What were the most notable cat events or stories of 2014? How has the domestic cat world evolved over the past year? It is that time of year to take stock and see whether we can see trends. Working on this site provides me with the opportunity to see trends; more so that for most people.
For me the most noticeable trend has been the transition of the internet celebrity cat through videos and photographs to the real thing; the celebrity cat in flesh and blood who challenges human celebrities in terms of earning power. I am, of course talking about Grumpy Cat and what a boring subject she is for me.
It is true, though. Grumpy Cat has earned big for her owner. I suppose it is unsurprising that we have real-life cat celebrities. They are an amalgamation of the cult of celebrity, of which we see too much, and the manic interest in the funny cat video – the cat as entertainer without the responsibility of caretaking. Maru, the box-obsessed cat did well too but remains an internet cat. Taylor Swift employed cats – hers – to self-promote her celebrity in a nice twist on the celeb-cult.
Fortunately, the funny cat video is on the wane. My guess is that Grumpy Cat will have a shortish shelf life like many human celebrities. The media will use her up and tire of her within a year or two. They will need to find something new by then. Perhaps 2016 will be the year of the celebrity dog?
At the other end of the cat world spectrum, cat rescue in the USA has moved on very little. What I mean is that there is still too much euthanasia of healthy adoptable cats. It is hard to move the system out of the rut it is in. Killing cats at shelters should be hard to do. There should be an emotional resistance to it. Often there is not because the life of a cat is still undervalued.
There were some high profile cat hoarding case, the most outstanding of which was Julianne Westberry (what is the latest news?). She was all over the media and on this site. She boosted viewing figures magnificently! Thanks but no thanks because these terrible hoarding cases need to be tackled and stopped. They are a symptom of the oversupply of unwanted in my view. What is your view?
The internet has grown hugely since PoC started in 2007. It is probably about 20 times larger and there are 1000X more cat and pet websites today than there were in 2007. There are far too many. In 2014 the internet cat world continued to expand apace.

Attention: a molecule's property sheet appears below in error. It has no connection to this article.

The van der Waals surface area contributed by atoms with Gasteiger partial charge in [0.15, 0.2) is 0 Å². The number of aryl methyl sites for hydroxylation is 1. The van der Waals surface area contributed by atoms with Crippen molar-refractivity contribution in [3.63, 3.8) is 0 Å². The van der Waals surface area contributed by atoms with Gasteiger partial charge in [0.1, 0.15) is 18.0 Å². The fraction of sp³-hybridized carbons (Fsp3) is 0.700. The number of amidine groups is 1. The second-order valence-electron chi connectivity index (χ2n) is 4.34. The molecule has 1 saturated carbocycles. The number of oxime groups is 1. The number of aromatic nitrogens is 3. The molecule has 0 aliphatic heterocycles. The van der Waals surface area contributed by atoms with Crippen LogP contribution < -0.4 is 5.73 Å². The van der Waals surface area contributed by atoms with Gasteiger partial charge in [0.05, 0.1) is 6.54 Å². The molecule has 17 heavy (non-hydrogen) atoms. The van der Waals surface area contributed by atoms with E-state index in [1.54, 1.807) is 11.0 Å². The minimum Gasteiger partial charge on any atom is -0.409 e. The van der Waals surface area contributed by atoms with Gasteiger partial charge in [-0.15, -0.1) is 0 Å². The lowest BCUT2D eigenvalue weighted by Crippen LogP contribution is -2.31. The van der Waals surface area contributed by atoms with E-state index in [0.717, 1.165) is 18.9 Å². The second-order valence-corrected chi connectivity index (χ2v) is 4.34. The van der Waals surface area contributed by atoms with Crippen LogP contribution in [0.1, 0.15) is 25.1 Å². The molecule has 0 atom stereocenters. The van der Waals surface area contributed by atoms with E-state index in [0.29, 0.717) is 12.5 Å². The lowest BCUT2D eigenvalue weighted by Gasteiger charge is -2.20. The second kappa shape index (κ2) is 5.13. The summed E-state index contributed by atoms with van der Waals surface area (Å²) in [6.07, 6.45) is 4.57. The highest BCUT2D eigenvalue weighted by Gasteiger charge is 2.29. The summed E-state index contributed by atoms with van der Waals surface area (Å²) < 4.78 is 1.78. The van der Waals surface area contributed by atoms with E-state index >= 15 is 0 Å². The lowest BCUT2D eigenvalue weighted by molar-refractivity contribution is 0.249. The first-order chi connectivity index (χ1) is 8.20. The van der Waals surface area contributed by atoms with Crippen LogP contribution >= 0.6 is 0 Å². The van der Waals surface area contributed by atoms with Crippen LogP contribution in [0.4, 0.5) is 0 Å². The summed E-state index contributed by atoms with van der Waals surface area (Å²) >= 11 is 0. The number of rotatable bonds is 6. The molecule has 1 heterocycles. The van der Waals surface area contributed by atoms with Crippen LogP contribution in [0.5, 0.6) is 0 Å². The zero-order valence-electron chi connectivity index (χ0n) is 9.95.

Veterinarians have come onto the internet late in the day and branched out into areas not strictly to do with medicine e.g. cat breed information. This creates more competition for cat sites.
Perhaps there was a reluctance by vets to provide information on the internet. There are already too many cat owners who steer clear of the vet to the detriment of their cat’s health. Vets sharing their knowledge on the internet could further dissuade cat owners from taking their cat to the vet when required.
The proliferation of cat and pet websites has helped to educate the pet owner but has it resulted in better cat and dog welfare? I hope so and in terms of cat behavior I would hope that many more cat caretakers relate to their cat companions more appropriately. I would, however, like to see some of this interest on social media and in forums translated to improvements in welfare and reductions in euthanasia rates.
Internet social media as a tool for animal rescue has come on leaps and bounds. There is a massive network on Facebook, and to a lesser extent Twitter, between cat rescue organizations and individuals, volunteers etc.. This is one of the nicest developments, during 2014, in the world of cats. But there are dangers on social media. Many people present a face that is untrue. They misrepresent. There is a lot of fakery on Facebook! Hoarders can use FB networking to further their own ends.
As for the wild cat species, nothing has change: the downward path of population numbers continues. This is because there is a renewed interest in world economic growth after the crash of 2008. Where there is economic growth there is the despoliation of nature bringing with it habitat loss leaving the secretive small wild cats and their prey nowhere to live. On the world stage, the devolution not evolution of the wild cat continues.
A last point dear to my heart: declawing persists in North America. A ban is overdue. However, The Paw Project has made its mark and I believe that it will break through and change people’s perception of declawing in the future.
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